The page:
12. Victoria
    October 10, 2016 / 1:24 pm

    Ruth, the survival guide would be a super help. I am 30 and have had two miscarriages this year, one at 9 weeks and one at 6 weeks, both traumatic and involving surgery. Without any friends going through the same (the few that have had pregnancies have had good experiences) and my husband just on a mission of positivity it was very hard to get through it all and reflect, even when the hospital held a memorial service for each lost baby. Although the second miscarriage did not seem to phase me as much, despite it happening on a plane. I think you just get prepared for the worst and think, ok here we go again.
    There is seriously nothing out there to help someone going through the difficult times of the first 12 weeks.
    Victoria x

    • Alice
      October 11, 2016 / 4:59 pm

      I had four miscarriages before finding out I had Leiden gene mutation, in my case it means I have to be on blood thinners for the duration of the pregnancy from the moment two line appear. My 5th pregnancy, first after diagnoses went perfectly and we have a baby boy now almost 8 months.
      Two times I lossed the pregnancy 4-5 weeks, the other two around 9 weeks both of these resulting in surgery.

      Check with your doctor to see if blood clothing gene mutations could be the cause. Its not. Actualy that rare

      Good luck!

  13. Alice
    October 11, 2016 / 4:54 pm

    As you know I followed your first pregnancy journey with hope that I will soon be able to get pregnant. Our journey was similar to yours, years of waiting and pregnancy loss. Although I have had more pregnancy losses. I became pregnant while enjoying your blog and I still think it is one of the reasons I was able to get pregnant as for some reason they made me hopefull and relaxed compared to being desperated and stressed. I was able to follow Angelicas updates before Eliot was born and I still go back to her updates each month and compare how we are doing.
    The only way to survive the first few weeks after loss, is to get checked/scanned as soon as possible, find something that makes you happy (your blogs) and stick it out.

    From medical point of view, if someone has had more than one loss I would recommend to have blood test for MHTFR and Leiden gene mutations as they are not as rare as thought and they often cause pregancy loss, at any stage especially first 16 weeks, both problems are easily corrected for the duration of pregnancy. I have Leiden and “all” I had to do was to have one injection of fraxaparine a day and all was well… 🙂

  14. Anna
    October 11, 2016 / 6:55 pm

    Hi Ruth- firstly, congratulations and secondly thank you!

    Having just found out I’m pregnant with my first, I’ve migrated from your model recommends blog over here and reading this has reassured me so much that I’m not abnormal!

    Today particularly has been awful in terms of nausea and exhaustion! I’m also checking the toilet for blood constantly. I’m a junior doctor and have done 2 years in gynaecology so my view of early pregnancy is somewhat skewed towards the abnormal which isn’t easy but I’ll get there!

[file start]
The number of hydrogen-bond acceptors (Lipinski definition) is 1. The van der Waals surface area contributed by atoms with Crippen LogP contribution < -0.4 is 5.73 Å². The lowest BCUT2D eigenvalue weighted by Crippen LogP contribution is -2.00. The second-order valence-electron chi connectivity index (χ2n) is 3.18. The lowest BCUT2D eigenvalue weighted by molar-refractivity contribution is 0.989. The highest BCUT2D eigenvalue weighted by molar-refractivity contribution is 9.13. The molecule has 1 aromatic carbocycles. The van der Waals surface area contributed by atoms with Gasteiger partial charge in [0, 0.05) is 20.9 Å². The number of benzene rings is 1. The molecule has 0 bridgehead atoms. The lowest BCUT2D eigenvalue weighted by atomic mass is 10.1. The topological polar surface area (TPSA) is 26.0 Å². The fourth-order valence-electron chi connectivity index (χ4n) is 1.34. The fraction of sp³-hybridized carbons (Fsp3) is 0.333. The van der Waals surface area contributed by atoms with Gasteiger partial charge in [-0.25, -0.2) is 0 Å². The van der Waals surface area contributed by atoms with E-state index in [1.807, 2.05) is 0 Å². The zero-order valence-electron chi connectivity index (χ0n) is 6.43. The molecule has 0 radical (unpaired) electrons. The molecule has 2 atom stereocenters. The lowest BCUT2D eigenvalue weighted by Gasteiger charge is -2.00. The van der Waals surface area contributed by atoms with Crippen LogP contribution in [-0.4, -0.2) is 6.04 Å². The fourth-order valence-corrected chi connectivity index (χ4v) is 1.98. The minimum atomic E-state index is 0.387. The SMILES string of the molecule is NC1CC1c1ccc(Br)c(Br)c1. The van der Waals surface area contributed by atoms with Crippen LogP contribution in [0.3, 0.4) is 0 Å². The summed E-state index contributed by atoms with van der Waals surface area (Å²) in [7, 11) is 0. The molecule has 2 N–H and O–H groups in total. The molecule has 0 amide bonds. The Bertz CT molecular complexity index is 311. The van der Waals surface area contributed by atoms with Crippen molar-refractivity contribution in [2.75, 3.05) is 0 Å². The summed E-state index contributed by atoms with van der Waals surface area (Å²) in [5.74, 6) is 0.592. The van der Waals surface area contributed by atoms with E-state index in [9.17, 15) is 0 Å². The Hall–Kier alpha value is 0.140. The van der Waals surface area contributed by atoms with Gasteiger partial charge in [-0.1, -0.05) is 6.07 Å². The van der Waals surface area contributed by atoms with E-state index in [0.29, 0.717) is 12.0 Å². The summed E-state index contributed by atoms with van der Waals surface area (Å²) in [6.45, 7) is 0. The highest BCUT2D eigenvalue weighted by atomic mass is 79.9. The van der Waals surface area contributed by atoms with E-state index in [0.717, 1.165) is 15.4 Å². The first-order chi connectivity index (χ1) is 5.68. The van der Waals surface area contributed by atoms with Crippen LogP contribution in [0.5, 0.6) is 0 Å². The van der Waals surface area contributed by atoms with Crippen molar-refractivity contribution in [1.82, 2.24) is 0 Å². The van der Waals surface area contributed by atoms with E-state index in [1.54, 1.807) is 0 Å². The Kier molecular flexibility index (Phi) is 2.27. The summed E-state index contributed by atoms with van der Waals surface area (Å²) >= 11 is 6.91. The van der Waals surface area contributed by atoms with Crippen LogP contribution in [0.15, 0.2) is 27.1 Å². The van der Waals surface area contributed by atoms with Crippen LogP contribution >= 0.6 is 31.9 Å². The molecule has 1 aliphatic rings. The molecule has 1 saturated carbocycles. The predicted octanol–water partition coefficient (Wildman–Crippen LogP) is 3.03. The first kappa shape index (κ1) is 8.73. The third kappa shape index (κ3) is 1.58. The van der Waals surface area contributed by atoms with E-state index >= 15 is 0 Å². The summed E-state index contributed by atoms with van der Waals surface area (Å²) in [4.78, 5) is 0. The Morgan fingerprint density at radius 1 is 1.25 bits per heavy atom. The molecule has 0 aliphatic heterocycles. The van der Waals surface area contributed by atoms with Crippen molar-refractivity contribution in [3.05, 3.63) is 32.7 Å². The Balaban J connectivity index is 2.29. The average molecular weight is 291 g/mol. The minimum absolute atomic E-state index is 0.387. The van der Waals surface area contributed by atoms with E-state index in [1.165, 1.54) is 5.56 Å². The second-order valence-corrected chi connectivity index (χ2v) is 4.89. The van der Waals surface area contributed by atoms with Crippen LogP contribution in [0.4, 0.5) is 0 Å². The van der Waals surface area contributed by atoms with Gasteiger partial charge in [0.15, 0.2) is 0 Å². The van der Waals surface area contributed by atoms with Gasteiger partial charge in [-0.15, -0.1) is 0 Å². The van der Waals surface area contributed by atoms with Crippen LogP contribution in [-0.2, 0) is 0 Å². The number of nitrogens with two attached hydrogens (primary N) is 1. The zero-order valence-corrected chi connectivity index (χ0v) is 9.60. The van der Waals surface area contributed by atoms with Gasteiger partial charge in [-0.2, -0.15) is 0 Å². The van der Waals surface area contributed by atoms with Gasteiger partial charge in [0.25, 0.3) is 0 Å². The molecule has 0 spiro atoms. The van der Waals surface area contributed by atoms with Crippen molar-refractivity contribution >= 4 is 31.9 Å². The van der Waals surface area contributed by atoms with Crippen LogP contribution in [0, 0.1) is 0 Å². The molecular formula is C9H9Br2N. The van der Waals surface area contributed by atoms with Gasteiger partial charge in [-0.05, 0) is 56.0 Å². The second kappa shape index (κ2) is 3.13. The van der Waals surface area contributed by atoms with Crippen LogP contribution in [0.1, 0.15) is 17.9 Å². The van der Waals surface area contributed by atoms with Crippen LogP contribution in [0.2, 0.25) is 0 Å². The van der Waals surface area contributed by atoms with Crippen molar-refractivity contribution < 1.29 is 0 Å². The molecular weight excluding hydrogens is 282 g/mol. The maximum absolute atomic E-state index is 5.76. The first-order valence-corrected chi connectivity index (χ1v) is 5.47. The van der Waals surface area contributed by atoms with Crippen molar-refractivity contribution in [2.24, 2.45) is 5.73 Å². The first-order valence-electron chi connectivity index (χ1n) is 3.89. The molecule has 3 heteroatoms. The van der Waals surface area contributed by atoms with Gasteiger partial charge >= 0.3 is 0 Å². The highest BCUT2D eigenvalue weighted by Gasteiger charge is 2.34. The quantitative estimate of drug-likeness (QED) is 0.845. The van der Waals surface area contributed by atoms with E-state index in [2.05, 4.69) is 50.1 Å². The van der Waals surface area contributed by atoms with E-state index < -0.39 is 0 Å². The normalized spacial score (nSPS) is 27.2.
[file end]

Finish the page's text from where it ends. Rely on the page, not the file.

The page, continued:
Thank you again, and I will be reading every word 🙂

  15. Ellie
    October 13, 2016 / 8:48 pm

    Ruth, I read your blog from time to time and have really enjoyed it – congratulations on your pregnancy, will be lovely for baby A to have a sibling so close in age. My tip for surviving the early weeks if you’ve miscarried is to tell work – my miscarriage happened at work but I had luckily told my boss the day before even though I wasn’t yet 12 weeks. It meant that I didn’t have to hang around to explain, he (yep a he, and he was amazing) totally understood. When I fell pregnant again I had a different boss but I told him early too and gave him the history, it made me feel like one there was one less thing to worry about and if I needed to leave or not come in all I would have to do is say I can’t be here and nothing further would be needed. Thankfully my plan wasn’t necessary and I now have a lovely happy 11 month old boy. Sending positive thoughts to anyone out there going through a tough time xxx

  16. Gillian S
    October 23, 2016 / 10:29 pm

    Hi Ruth, fab blog. An ‘early pregnancy survival guide’ would be amazing. I had a miscarriage last week, at only 6 weeks; my first pregnancy at 34. I am still working to come to terms with it and when we feel ready we might try again. But I know I will be wracked with anxiety. Women have it so tough, but it hasn’t killed me so I hope it makes me stronger, somehow.
    Congratulations, im so pleased for you after all you’ve been through. All the best, Gillian X

    • October 25, 2016 / 8:53 pm

      I’m so sorry to hear that Gillian, it’s a tough thing to get through. Sending my love. x

  17. Mrs Lohano
    October 27, 2016 / 9:30 am

    Hi Ruth,

    I am at 5 weeks with my first pregnancy. But I have always enjoyed this blog. I feel that this is the time when I need some support since I have told only two people yet.

    Although I feel blessed to have had not so tough time ttc I was trying since Jan.

    I have not had the blood work done at doctors yet but I have test with home pregnancy test 3 times and bought 3 more today. I m going crazy a little.. Also checking for blood everytime I go to loo.

    You are doing a lovely job.

  18. Caoimhe Ni Chiardha
    May 14, 2017 / 11:01 pm

    I would love to win this!! Please pick me